The Infant Moses trampling Pharaoh’s Crown by Nicolas Poussain, dated from around 1645, may also go to a collector abroad unless a British buyer willing to spend £14 million to keep it in the UK can be found, culture minister Ed Vaizey said. It has been in this country for more than 200 years, but now sold by the Duke of Bedford’s trustees to an overseas art lover to help fund restoration projects at Woburn Abbey, the stately home housing a large fine art collection. A temporary export ban has now been placed on the sale, with a deadline of April 22, which could be extended until October 22 if a serious fundraising effort is made to keep it in the country.
Susannah Clapp in the Observer reviewed King Lear, and said it would be worth it for the storm scene alone, or the scene where Lear wakes in a hospital bed and recognises the daughter he’d rejected. She said Simon Russell Beale is magnetic as Lear in Sam Mendes’s production, at the National Theatre, London, until May 28.
The Independent also said this production of King Lear, which had long been in the pipeline, was worth the wait, and was a “powerfully searching account of the tragedy that fuses the familial and the cosmic, the epic and the intimate, and ponders every detail of the play with a fresh, imaginative rigour”. The review said there were a couple of misjudgements though, including a hydraulic ramp that hoists Lear and the Fool into the air for the storm sequence, and looked like a special effect in a West End musical, but it was for the most part “thrillingly well played”.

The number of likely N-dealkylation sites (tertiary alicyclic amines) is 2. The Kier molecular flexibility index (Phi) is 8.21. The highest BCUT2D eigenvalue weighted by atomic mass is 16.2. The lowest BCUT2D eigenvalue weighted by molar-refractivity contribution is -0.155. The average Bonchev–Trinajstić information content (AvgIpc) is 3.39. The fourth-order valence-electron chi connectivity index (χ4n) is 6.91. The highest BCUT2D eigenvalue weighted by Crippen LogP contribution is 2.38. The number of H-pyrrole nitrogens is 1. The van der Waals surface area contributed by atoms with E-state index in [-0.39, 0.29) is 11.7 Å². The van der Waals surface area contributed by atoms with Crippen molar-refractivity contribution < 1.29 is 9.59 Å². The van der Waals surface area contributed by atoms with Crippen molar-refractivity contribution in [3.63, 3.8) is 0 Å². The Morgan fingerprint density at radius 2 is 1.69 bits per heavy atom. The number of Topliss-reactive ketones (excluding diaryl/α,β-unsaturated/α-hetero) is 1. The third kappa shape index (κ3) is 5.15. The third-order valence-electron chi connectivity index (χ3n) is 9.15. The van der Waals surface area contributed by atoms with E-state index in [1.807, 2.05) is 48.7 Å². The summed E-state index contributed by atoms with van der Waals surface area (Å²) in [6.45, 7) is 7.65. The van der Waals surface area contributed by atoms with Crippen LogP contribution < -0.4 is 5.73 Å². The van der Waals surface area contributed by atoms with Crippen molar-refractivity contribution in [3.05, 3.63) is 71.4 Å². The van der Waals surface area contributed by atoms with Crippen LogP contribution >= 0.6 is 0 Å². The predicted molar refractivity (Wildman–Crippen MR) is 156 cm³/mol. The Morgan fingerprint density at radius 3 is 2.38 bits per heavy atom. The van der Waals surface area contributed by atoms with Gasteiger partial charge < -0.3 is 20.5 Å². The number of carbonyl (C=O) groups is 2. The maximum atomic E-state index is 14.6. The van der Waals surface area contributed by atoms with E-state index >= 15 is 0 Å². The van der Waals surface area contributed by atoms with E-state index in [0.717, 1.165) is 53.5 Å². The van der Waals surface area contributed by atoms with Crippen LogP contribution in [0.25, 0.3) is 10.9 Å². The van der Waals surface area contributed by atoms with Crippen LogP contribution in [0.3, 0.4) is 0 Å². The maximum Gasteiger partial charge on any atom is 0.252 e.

Rousseau’s Hand: The Crafting of a Writer, by Angelica Goodden was reviewed in the Times Higher by Biancamaria Fontana, who says the book explores a contrast at the heart of Jean-Jacques Rousseau’s work, his success as a writer and his diffidence towards intellectuals and to publically appear as an author. She says “while at times the analogies set forth in the book seem a bit too contrived, the book offers an original and accessible insight into this very personal aspect of the writer’s work”.
The Drama of Reform: Theology and Theatricality, 1461-1553, by Tamara Atkin, was reviewed in the TES by Helen Smith. She wrote that the book follows the lead of recent scholarship in embracing the complexities of reformist drama, concentrating on four plays and identifying telling and sometimes precise links between their “contents and the proponents of reform”. She says though there is less of a sense of how representative the plays are, and how they fit alongside more traditional, orthodox drama, but there are intriguing glimpses of how different authors took on and transformed theatrical tradition. It does less well, she said, on capturing the often baffling humour which made these plays comedies, or assessing how popular or influential they were.